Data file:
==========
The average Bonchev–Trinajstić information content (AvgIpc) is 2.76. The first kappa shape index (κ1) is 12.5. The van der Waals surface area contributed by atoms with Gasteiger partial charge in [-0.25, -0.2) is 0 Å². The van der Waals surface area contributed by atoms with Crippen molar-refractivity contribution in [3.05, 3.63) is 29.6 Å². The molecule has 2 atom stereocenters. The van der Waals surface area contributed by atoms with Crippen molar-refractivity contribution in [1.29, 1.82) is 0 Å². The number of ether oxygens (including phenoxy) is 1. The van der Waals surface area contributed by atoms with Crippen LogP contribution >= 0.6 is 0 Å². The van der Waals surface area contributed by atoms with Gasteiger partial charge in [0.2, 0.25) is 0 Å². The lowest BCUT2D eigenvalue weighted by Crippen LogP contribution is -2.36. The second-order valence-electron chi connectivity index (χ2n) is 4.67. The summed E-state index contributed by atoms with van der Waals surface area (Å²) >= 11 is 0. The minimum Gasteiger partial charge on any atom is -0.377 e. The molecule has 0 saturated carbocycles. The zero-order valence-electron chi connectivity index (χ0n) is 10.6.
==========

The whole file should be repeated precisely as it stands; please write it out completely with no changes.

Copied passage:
The average Bonchev–Trinajstić information content (AvgIpc) is 2.76. The first kappa shape index (κ1) is 12.5. The van der Waals surface area contributed by atoms with Gasteiger partial charge in [-0.25, -0.2) is 0 Å². The van der Waals surface area contributed by atoms with Crippen molar-refractivity contribution in [3.05, 3.63) is 29.6 Å². The molecule has 2 atom stereocenters. The van der Waals surface area contributed by atoms with Crippen molar-refractivity contribution in [1.29, 1.82) is 0 Å². The number of ether oxygens (including phenoxy) is 1. The van der Waals surface area contributed by atoms with Crippen LogP contribution >= 0.6 is 0 Å². The van der Waals surface area contributed by atoms with Gasteiger partial charge in [0.2, 0.25) is 0 Å². The lowest BCUT2D eigenvalue weighted by Crippen LogP contribution is -2.36. The second-order valence-electron chi connectivity index (χ2n) is 4.67. The summed E-state index contributed by atoms with van der Waals surface area (Å²) >= 11 is 0. The minimum Gasteiger partial charge on any atom is -0.377 e. The molecule has 0 saturated carbocycles. The zero-order valence-electron chi connectivity index (χ0n) is 10.6.